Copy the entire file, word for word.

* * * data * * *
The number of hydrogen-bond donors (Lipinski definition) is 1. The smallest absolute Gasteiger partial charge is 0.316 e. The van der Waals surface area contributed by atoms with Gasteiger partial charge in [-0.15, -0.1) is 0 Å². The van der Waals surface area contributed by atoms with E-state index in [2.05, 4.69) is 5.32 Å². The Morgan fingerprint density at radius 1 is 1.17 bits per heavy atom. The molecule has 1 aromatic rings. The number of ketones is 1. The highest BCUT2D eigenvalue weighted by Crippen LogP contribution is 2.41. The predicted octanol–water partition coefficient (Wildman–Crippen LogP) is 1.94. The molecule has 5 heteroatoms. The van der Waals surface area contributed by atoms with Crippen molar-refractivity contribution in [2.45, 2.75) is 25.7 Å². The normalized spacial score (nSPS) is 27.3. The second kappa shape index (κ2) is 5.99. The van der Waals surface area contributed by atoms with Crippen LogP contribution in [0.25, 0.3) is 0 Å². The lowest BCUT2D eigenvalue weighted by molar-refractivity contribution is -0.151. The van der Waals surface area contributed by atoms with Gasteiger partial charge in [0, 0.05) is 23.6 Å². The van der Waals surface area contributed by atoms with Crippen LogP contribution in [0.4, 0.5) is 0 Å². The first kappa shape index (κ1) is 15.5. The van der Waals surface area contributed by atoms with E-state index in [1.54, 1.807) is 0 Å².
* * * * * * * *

The number of hydrogen-bond donors (Lipinski definition) is 1. The smallest absolute Gasteiger partial charge is 0.316 e. The van der Waals surface area contributed by atoms with Gasteiger partial charge in [-0.15, -0.1) is 0 Å². The van der Waals surface area contributed by atoms with E-state index in [2.05, 4.69) is 5.32 Å². The Morgan fingerprint density at radius 1 is 1.17 bits per heavy atom. The molecule has 1 aromatic rings. The number of ketones is 1. The highest BCUT2D eigenvalue weighted by Crippen LogP contribution is 2.41. The predicted octanol–water partition coefficient (Wildman–Crippen LogP) is 1.94. The molecule has 5 heteroatoms. The van der Waals surface area contributed by atoms with Crippen molar-refractivity contribution in [2.45, 2.75) is 25.7 Å². The normalized spacial score (nSPS) is 27.3. The second kappa shape index (κ2) is 5.99. The van der Waals surface area contributed by atoms with Crippen LogP contribution in [0.25, 0.3) is 0 Å². The lowest BCUT2D eigenvalue weighted by molar-refractivity contribution is -0.151. The van der Waals surface area contributed by atoms with Gasteiger partial charge in [0, 0.05) is 23.6 Å². The van der Waals surface area contributed by atoms with Crippen LogP contribution in [0.4, 0.5) is 0 Å². The first kappa shape index (κ1) is 15.5. The van der Waals surface area contributed by atoms with E-state index in [1.54, 1.807) is 0 Å².